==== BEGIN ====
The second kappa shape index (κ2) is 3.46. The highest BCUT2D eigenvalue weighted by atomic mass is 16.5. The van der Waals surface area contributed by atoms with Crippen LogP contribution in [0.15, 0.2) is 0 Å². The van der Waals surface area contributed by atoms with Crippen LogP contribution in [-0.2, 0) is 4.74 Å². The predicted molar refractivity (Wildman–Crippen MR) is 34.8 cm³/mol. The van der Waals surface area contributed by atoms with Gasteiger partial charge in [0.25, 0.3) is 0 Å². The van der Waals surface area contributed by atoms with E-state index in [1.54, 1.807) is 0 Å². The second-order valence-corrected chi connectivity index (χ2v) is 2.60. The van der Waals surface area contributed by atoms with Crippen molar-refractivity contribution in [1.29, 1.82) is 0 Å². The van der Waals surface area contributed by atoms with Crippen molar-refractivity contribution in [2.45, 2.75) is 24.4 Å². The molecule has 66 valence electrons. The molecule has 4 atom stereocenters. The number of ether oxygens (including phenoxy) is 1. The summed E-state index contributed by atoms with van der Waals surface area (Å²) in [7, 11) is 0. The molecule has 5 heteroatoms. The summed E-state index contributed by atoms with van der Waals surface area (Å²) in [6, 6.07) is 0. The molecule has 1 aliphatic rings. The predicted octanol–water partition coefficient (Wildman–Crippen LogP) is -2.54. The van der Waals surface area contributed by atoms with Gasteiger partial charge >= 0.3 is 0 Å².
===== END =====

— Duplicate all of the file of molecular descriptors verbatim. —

The second kappa shape index (κ2) is 3.46. The highest BCUT2D eigenvalue weighted by atomic mass is 16.5. The van der Waals surface area contributed by atoms with Crippen LogP contribution in [0.15, 0.2) is 0 Å². The van der Waals surface area contributed by atoms with Crippen LogP contribution in [-0.2, 0) is 4.74 Å². The predicted molar refractivity (Wildman–Crippen MR) is 34.8 cm³/mol. The van der Waals surface area contributed by atoms with Gasteiger partial charge in [0.25, 0.3) is 0 Å². The van der Waals surface area contributed by atoms with E-state index in [1.54, 1.807) is 0 Å². The second-order valence-corrected chi connectivity index (χ2v) is 2.60. The van der Waals surface area contributed by atoms with Crippen molar-refractivity contribution in [1.29, 1.82) is 0 Å². The van der Waals surface area contributed by atoms with Crippen molar-refractivity contribution in [2.45, 2.75) is 24.4 Å². The molecule has 66 valence electrons. The molecule has 4 atom stereocenters. The number of ether oxygens (including phenoxy) is 1. The summed E-state index contributed by atoms with van der Waals surface area (Å²) in [7, 11) is 0. The molecule has 5 heteroatoms. The summed E-state index contributed by atoms with van der Waals surface area (Å²) in [6, 6.07) is 0. The molecule has 1 aliphatic rings. The predicted octanol–water partition coefficient (Wildman–Crippen LogP) is -2.54. The van der Waals surface area contributed by atoms with Gasteiger partial charge >= 0.3 is 0 Å².